Contentious conveyancing and broader action on NDAs: your letters to the editor

Charity works: support the SBA

I am a now-retired area representative of SBA The Solicitors’ Charity, who for nine years assisted ‘John Amos’ (News Focus, ‘Charity case’, 29 July). John has seen a copy of this letter and he approves of you publishing it.

We are both indebted to the Gazette and Jemma Slingo for reporting John’s experiences. John is extremely grateful for the help and assistance that the SBA continues to give him.

The former chief executive’s sick leave lasted a long time, involving the appointment of two interim CEOs. Nick Gallagher’s appointment as chief executive came in the nick of time. Mr Gallagher has taken immediate steps to quash the board decision to reduce John’s income, accepting that Rowntree Trust formulae were not fully considered. He has ensured that area representatives are able to present cases before the committee or board.

Mr Gallagher is undertaking a review of all aspects of the SBA, including making membership more diverse; adopting an externally focused approach to fundraising; ensuring staff are better trained so their talents are realised; and harnessing the latent skills of area representatives, who have practical experience in the application of welfare benefits.

We live in times of great change and uncertainty. Members of the profession should understand that, through little or no fault of their own, they may require urgent assistance from the SBA. I am aware of instances where the timely intervention of the charity has avoided a solicitor becoming homeless.

Under dynamic leadership, the SBA can now move forward. I call on every firm, from sole practitioner to City giant, to consider how they could support the SBA, and to look out for solicitors, active or retired, who might be in need of assistance.

Peter James Lord

Alfreton, Derbyshire


Searching for a solution in Camden

We are a property firm in Camden, London. This has served us well for many years and we have weathered the recession, HIPs and all the other challenges that solicitors face. The current challenge, though, is the ridiculous amount of time it is taking Camden to issue searches. I applied for one on 13 September and have just been told that I will not get the results until 25 February 2020. This is beyond infuriating. Indemnity insurance is not always a possibility and personal searches are rarely more than a few days quicker. Even searches which are put in when the property goes on the market are being overtaken by a transaction. Is Camden trying to engineer its own localised property recession? Is it trying to win some kind of perverse bet? One of my clients complained to their MP but this did not achieve anything. Can anyone think of anything that can be done to improve this ever-worsening and utterly unworkable situation?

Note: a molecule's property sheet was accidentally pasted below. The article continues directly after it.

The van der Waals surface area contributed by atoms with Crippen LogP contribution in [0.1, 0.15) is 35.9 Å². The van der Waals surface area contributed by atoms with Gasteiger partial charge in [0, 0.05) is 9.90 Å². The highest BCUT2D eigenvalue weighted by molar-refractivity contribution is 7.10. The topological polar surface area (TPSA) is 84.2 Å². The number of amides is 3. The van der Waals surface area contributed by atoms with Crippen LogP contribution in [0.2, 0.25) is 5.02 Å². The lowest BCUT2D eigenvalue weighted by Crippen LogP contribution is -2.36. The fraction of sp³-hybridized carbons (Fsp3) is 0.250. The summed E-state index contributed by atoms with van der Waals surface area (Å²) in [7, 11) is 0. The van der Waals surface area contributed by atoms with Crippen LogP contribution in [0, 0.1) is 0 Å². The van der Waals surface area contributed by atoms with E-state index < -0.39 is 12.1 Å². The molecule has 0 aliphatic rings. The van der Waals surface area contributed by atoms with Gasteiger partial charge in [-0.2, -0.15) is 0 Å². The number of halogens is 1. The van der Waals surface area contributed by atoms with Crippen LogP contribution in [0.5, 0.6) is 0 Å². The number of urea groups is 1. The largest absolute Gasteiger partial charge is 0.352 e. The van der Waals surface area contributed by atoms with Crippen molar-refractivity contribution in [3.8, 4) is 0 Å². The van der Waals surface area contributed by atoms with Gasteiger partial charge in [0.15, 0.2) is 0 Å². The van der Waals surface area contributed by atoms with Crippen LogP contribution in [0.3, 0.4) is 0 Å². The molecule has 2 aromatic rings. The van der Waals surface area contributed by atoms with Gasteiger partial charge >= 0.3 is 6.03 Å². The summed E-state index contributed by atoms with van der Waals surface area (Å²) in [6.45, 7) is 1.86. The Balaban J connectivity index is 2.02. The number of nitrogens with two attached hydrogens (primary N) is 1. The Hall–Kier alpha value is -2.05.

Angela Neale

Partner, head of conveyancing, Comptons Solicitors, London NW1

Heading off confusion

I am a conveyancing solicitor, although the following observations would apply to any discipline.

I totally agree with R M Napier’s comments (‘To whom it may concern’, Feedback, 11 November). If the following are put in the heading of any email, one cannot go wrong (and, once this information has been inserted comprehensively, it can simply be copied and pasted on to another email on the same matter):

1. File no.

2. Your ref:

3. Short matter details.

4. Their ref:

5. Their client name and your client name.

The beauty of stating the file number is two-fold:

a. The accounts department will be able to deal with it (if it needs to).

b. Many client management systems pick up the file number and put the email straight into the relevant client electronic file without the need to drag emails physically into them.

Vipin Adhia

Ilford, Essex

Divorced from reality

In your 28 October issue, two leading lawyers suggested that the stress of divorce would be reduced by people not being required to prove fault. It was suggested that this exacerbated tensions.

This claim has figured for years in debates on divorce but it is detached from the reality of most people. For the majority, what causes anger and tension is the fact that the other party wants a divorce often without what once would have been regarded as good cause. It is this and not the fact that it has to be alleged which is the cause of tension – and requiring people to be silent about such issues will increase tensions, not reduce them.This is another example of how detached from the real world much of family law is.

Adrian Pellman

Pellmans Solicitors, Eynsham, Witney, Oxfordshire

Training pay dismay

The Gazette recently reported that first-year trainees at an international firm are to be paid £48,000. This is a sum that most criminal defence solicitors will never achieve in their career. It is unsurprising that most trainees avoid (legally aided) defence work like the plague.

Nick Wright